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Update: Snowmobile Season, SEIS Scoping End At Yellowstone: New Beginnings?

Published online: Apr 02, 2012 News
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By Jack Welch
Special Projects Consultant, BlueRibbon Coalition

On March 15, 2012, oversnow access by snowmobile and snowcoach ended for the 2011-12 winter season. In addition, on March 9, 2012 Scoping for the Supplemental Environmental Impact Statement (SEIS) to create a new Winter Use Plan also ended. Let me take a moment to thank all those interested in the future of snowmobile access to Yellowstone National Park for commenting.  Your comments can make a difference.

Let me start my by updating you on the SEIS process. In the Park Service Newsletter, (see the attached PDF), one of the most important areas to be revisited in the new SEIS is the opportunity for non-commercially guided access. Yes, the Park Service wants to take a serious look at changing the requirement that all snowmobilers hire a commercial guide to access the Park. The other areas to be revisited in the SEIS process include variable preset use limits, air quality and sound modeling assumptions, proposed BAT for snowcoaches, adaptive management framework, cost of avalanche mitigation on Sylvan Pass and a new concept for managing daily entries called "Sound Events."

Let's look at "Sound Events" from the Park Service Newsletter. The concept is discussed under the Preliminary Range of Draft Alternatives, Nos. 5 and 6. According to the Park Service a "Sound Event" would equal the following: one current non-BAT snowcoach entry or an average of up to 7 BAT-snowmobiles in one group not to exceed 10. Depending on the market, each operator (current permit holder) would be issued a number of sound events and could chose whether to fill the sound events with snowmobile groups or snowcoaches.

An example would be if an operator had five "Sound Events" entries per day, that operator could have five snowcoaches or five groups of 7 snowmobiles totaling 35 machines entering the Park.  This is a very interesting concept and may be a breakthrough in entry management. For more details see Park Service Newsletter.

With scoping finished, the next step in the SEIS process is release of a Draft SEIS which is planned in late April or early May. For the latest information on the SEIS, please check out the BlueRibbon dedicated website www.saveyellowstonepark.com. When the Draft SEIS is released we will have 60 days to comment. Please be prepared to help in the comment process.   

And now for the Report on the 2011-12 Winter Season in Yellowstone. The just finished season was plagued by very unusual snow conditions. There was not enough snow to open the West Entrance to snowmobiles until Dec. 30, 2011. However, the South Entrance received heavy snowfall and in late February a major blizzard stranded more than 100 people at Flagg Ranch who had just snowmobiled to Old Faithful. By all reports, Old Man Winter really favored the South Entrance this season, according to the National Park Service Public Use Statistic Office.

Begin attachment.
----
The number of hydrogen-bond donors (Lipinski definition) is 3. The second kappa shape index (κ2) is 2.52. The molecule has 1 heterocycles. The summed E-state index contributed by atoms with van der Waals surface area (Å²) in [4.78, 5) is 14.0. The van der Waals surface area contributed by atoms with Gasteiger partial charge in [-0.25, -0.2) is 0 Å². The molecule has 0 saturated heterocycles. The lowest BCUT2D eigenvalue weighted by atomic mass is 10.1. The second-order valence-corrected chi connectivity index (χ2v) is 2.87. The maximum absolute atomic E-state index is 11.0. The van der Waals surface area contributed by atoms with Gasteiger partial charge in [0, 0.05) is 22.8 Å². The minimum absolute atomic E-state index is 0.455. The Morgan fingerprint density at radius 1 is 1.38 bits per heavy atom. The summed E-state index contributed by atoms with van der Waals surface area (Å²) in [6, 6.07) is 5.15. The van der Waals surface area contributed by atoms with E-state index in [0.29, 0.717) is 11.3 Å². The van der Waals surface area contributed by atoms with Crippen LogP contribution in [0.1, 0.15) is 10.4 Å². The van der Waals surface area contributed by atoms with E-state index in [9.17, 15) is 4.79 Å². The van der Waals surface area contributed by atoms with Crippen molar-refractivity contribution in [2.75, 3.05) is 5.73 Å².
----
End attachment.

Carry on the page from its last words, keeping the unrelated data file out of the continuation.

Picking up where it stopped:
For the period December 15, 2011 through February 29, 2012 snowmobile visitors totaled 6,365 as compared to 6,468 in the same period in the 2010-11 season for only a 1.59 percent decrease. In the same report snowcoach visitation dropped to 2,905 in the 2011-12 season from 2,989 in the 2010-11 season for a 2.81 percent decrease. (Please note the West and Northeast Park Entrances were closed to snowmobiles due to lack of snow most of December, 2011 so no proper year over year comparison for those portals can be made).

What does this mean? It means that even with the current restrictions of the "One Year Rule," only 318 snowmobile entries per day and unlimited snowcoaches, snowmobile visitation to Yellowstone is still very strong. And I personally witnessed one reason the snowmobile entries hold firm: the national and international appeal of Yellowstone in winter by snowmobile as a form of transportation.

Here is my experience. In January, 2012, I took a commercially guided trip into the Park with Jackson Hole Snowmobile Tours. We went from Flagg Ranch at the South Entrance to the Grand Canyon of the Yellowstone and its falls. In my group were people from California, North Carolina and Great Britain. Yes, Yellowstone has broad international appeal. My tour group all came to see the Grand Canyon of Yellowstone Falls and, of course, the wildlife along the groomed roads. These folks really enjoyed the snowmobile as transportation to see the special sights of Yellowstone in winter.

In closing, please remember the fact that Yellowstone has remained open to snowmobiles since our combined effort began in 1997 is a major accomplishment over the extreme environmental movement in our lifetime. Enjoy the victory and make your plans to come and enjoy Yellowstone this next winter season 2012-13 on a snowmobile.